This book explores the history of interdisciplinary relationships between archaeology and other branches of knowledge in Europe and elsewhere. This is a largely untold history that needs to be unpacked. This book brings to light some of the events leading towards interdisciplinary relations in archaeology from the nineteenth to the twentieth century. It encompasses ten scholarly contributions that offer a critical overview of this complex, dynamic and long-lasting transformative process. This is a pioneering project in the field of the history of archaeology, as it is the first to examine the inclusion into archaeological practice of various disciplines categorized under the umbrella of hard, natural and social sciences, as well as the humanities.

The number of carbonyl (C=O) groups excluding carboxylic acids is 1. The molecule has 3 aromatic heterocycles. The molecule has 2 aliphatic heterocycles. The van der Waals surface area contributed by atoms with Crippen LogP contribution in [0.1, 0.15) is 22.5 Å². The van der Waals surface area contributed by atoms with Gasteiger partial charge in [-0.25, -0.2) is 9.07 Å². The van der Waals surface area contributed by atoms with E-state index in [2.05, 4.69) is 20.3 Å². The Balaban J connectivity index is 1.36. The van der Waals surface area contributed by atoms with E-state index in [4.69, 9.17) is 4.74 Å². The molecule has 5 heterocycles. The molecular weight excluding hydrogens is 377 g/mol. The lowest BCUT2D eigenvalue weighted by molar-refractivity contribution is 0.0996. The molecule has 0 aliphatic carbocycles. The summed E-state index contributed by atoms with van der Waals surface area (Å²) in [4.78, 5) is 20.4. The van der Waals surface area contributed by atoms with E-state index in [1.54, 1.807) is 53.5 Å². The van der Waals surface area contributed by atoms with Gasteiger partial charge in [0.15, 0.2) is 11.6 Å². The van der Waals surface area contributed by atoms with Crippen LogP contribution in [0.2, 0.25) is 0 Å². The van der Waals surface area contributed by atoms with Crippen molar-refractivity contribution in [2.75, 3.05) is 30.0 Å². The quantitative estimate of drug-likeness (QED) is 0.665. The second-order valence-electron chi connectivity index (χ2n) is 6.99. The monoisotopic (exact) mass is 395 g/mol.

The authors of this volume include internationally acknowledged scholars of the history of archaeology, such as Margarita Díaz-Andreu, Nathan Schlanger and Oscar Moro, as well as other well-established authors in the field from Italy, Portugal, Romania, Spain and Switzerland. The chapters cover a wide range of topics. Several of them deal with interdisciplinarity in archaeology on a more general level by analysing its relationship with other sciences in specific countries. Other chapters discuss the incorporation of disciplines such as palynology and zoology into archaeology, either on a wider scale or using certain countries as case studies. Some authors focus on the work of scholars as starting points for examining the intersection between antiquarianism, archaeology, the natural sciences and numismatics, while others theorize on the influence of epistemology and philosophy of science on archaeological theory and practice. Finally, the influence of the army is also discussed in the development of archaeology.